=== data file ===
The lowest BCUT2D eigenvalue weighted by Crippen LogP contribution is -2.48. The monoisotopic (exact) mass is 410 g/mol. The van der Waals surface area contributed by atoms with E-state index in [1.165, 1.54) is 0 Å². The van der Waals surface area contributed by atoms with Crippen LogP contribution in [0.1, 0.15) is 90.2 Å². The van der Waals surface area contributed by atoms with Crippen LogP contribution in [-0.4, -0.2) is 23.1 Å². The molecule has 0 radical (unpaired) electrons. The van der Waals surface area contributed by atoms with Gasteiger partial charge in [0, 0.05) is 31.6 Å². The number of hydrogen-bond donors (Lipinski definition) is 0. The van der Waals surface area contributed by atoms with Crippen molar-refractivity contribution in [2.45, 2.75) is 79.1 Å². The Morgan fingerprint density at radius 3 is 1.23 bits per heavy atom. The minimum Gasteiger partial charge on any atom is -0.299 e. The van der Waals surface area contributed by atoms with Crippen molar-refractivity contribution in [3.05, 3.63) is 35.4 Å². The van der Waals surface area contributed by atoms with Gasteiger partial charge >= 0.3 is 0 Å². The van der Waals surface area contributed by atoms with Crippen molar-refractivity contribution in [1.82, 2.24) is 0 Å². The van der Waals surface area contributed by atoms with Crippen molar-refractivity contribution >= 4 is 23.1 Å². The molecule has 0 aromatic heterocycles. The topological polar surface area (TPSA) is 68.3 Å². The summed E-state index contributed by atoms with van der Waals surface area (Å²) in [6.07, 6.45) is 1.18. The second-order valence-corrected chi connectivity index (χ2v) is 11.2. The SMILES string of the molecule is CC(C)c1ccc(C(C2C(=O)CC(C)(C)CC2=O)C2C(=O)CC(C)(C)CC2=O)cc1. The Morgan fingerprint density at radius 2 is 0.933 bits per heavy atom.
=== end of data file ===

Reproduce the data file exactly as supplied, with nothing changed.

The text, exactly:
The lowest BCUT2D eigenvalue weighted by Crippen LogP contribution is -2.48. The monoisotopic (exact) mass is 410 g/mol. The van der Waals surface area contributed by atoms with E-state index in [1.165, 1.54) is 0 Å². The van der Waals surface area contributed by atoms with Crippen LogP contribution in [0.1, 0.15) is 90.2 Å². The van der Waals surface area contributed by atoms with Crippen LogP contribution in [-0.4, -0.2) is 23.1 Å². The molecule has 0 radical (unpaired) electrons. The van der Waals surface area contributed by atoms with Gasteiger partial charge in [0, 0.05) is 31.6 Å². The number of hydrogen-bond donors (Lipinski definition) is 0. The van der Waals surface area contributed by atoms with Crippen molar-refractivity contribution in [2.45, 2.75) is 79.1 Å². The Morgan fingerprint density at radius 3 is 1.23 bits per heavy atom. The minimum Gasteiger partial charge on any atom is -0.299 e. The van der Waals surface area contributed by atoms with Crippen molar-refractivity contribution in [3.05, 3.63) is 35.4 Å². The van der Waals surface area contributed by atoms with Gasteiger partial charge >= 0.3 is 0 Å². The van der Waals surface area contributed by atoms with Crippen molar-refractivity contribution in [1.82, 2.24) is 0 Å². The van der Waals surface area contributed by atoms with Crippen molar-refractivity contribution >= 4 is 23.1 Å². The molecule has 0 aromatic heterocycles. The topological polar surface area (TPSA) is 68.3 Å². The summed E-state index contributed by atoms with van der Waals surface area (Å²) in [6.07, 6.45) is 1.18. The second-order valence-corrected chi connectivity index (χ2v) is 11.2. The SMILES string of the molecule is CC(C)c1ccc(C(C2C(=O)CC(C)(C)CC2=O)C2C(=O)CC(C)(C)CC2=O)cc1. The Morgan fingerprint density at radius 2 is 0.933 bits per heavy atom.